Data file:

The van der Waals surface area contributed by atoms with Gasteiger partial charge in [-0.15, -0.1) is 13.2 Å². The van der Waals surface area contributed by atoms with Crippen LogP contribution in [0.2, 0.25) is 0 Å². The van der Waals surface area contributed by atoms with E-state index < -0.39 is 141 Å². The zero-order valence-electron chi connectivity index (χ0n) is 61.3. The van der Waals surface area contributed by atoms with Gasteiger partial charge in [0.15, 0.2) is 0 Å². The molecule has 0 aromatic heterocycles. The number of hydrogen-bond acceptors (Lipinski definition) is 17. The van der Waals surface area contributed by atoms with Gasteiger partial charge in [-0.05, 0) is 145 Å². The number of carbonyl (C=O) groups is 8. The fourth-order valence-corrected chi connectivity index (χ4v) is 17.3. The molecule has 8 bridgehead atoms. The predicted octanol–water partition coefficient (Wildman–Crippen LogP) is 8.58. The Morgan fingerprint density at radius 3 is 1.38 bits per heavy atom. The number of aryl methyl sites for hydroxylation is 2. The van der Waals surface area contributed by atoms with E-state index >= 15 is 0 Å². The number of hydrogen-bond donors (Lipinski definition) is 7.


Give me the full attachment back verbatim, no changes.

The van der Waals surface area contributed by atoms with Gasteiger partial charge in [-0.15, -0.1) is 13.2 Å². The van der Waals surface area contributed by atoms with Crippen LogP contribution in [0.2, 0.25) is 0 Å². The van der Waals surface area contributed by atoms with E-state index < -0.39 is 141 Å². The zero-order valence-electron chi connectivity index (χ0n) is 61.3. The van der Waals surface area contributed by atoms with Gasteiger partial charge in [0.15, 0.2) is 0 Å². The molecule has 0 aromatic heterocycles. The number of hydrogen-bond acceptors (Lipinski definition) is 17. The van der Waals surface area contributed by atoms with Gasteiger partial charge in [-0.05, 0) is 145 Å². The number of carbonyl (C=O) groups is 8. The fourth-order valence-corrected chi connectivity index (χ4v) is 17.3. The molecule has 8 bridgehead atoms. The predicted octanol–water partition coefficient (Wildman–Crippen LogP) is 8.58. The Morgan fingerprint density at radius 3 is 1.38 bits per heavy atom. The number of aryl methyl sites for hydroxylation is 2. The van der Waals surface area contributed by atoms with E-state index >= 15 is 0 Å². The number of hydrogen-bond donors (Lipinski definition) is 7.